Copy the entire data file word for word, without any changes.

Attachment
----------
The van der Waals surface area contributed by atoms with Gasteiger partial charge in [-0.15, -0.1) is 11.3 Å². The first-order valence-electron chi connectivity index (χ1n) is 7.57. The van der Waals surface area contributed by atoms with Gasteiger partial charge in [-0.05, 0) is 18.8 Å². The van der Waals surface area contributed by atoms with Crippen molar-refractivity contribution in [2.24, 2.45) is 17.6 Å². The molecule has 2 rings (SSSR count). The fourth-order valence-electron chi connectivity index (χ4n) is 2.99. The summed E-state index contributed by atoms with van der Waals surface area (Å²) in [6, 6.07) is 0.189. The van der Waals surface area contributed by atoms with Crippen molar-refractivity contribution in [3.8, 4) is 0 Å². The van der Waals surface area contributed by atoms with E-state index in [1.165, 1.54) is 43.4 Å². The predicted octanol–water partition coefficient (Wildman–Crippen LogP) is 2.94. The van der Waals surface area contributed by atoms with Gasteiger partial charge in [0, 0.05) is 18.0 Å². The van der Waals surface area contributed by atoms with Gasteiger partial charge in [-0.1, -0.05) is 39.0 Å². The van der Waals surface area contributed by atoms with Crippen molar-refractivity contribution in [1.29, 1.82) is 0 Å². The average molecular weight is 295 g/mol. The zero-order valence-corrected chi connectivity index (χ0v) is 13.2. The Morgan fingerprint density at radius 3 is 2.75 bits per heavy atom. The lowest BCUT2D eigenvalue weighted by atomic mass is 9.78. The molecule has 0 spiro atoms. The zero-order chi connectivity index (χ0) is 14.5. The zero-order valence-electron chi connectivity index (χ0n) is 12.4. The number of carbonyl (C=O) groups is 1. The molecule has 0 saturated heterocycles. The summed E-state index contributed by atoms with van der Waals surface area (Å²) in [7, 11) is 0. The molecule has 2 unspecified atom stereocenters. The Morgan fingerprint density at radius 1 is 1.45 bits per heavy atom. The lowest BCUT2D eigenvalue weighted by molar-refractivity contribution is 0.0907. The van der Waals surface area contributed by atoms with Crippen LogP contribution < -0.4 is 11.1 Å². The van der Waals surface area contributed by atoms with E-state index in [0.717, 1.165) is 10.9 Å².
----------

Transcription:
The van der Waals surface area contributed by atoms with Gasteiger partial charge in [-0.15, -0.1) is 11.3 Å². The first-order valence-electron chi connectivity index (χ1n) is 7.57. The van der Waals surface area contributed by atoms with Gasteiger partial charge in [-0.05, 0) is 18.8 Å². The van der Waals surface area contributed by atoms with Crippen molar-refractivity contribution in [2.24, 2.45) is 17.6 Å². The molecule has 2 rings (SSSR count). The fourth-order valence-electron chi connectivity index (χ4n) is 2.99. The summed E-state index contributed by atoms with van der Waals surface area (Å²) in [6, 6.07) is 0.189. The van der Waals surface area contributed by atoms with Crippen molar-refractivity contribution in [3.8, 4) is 0 Å². The van der Waals surface area contributed by atoms with E-state index in [1.165, 1.54) is 43.4 Å². The predicted octanol–water partition coefficient (Wildman–Crippen LogP) is 2.94. The van der Waals surface area contributed by atoms with Gasteiger partial charge in [0, 0.05) is 18.0 Å². The van der Waals surface area contributed by atoms with Gasteiger partial charge in [-0.1, -0.05) is 39.0 Å². The van der Waals surface area contributed by atoms with Crippen molar-refractivity contribution in [1.29, 1.82) is 0 Å². The average molecular weight is 295 g/mol. The zero-order valence-corrected chi connectivity index (χ0v) is 13.2. The Morgan fingerprint density at radius 3 is 2.75 bits per heavy atom. The lowest BCUT2D eigenvalue weighted by atomic mass is 9.78. The molecule has 0 spiro atoms. The zero-order chi connectivity index (χ0) is 14.5. The zero-order valence-electron chi connectivity index (χ0n) is 12.4. The number of carbonyl (C=O) groups is 1. The molecule has 0 saturated heterocycles. The summed E-state index contributed by atoms with van der Waals surface area (Å²) in [7, 11) is 0. The molecule has 2 unspecified atom stereocenters. The Morgan fingerprint density at radius 1 is 1.45 bits per heavy atom. The lowest BCUT2D eigenvalue weighted by molar-refractivity contribution is 0.0907. The van der Waals surface area contributed by atoms with Crippen LogP contribution < -0.4 is 11.1 Å². The van der Waals surface area contributed by atoms with E-state index in [0.717, 1.165) is 10.9 Å².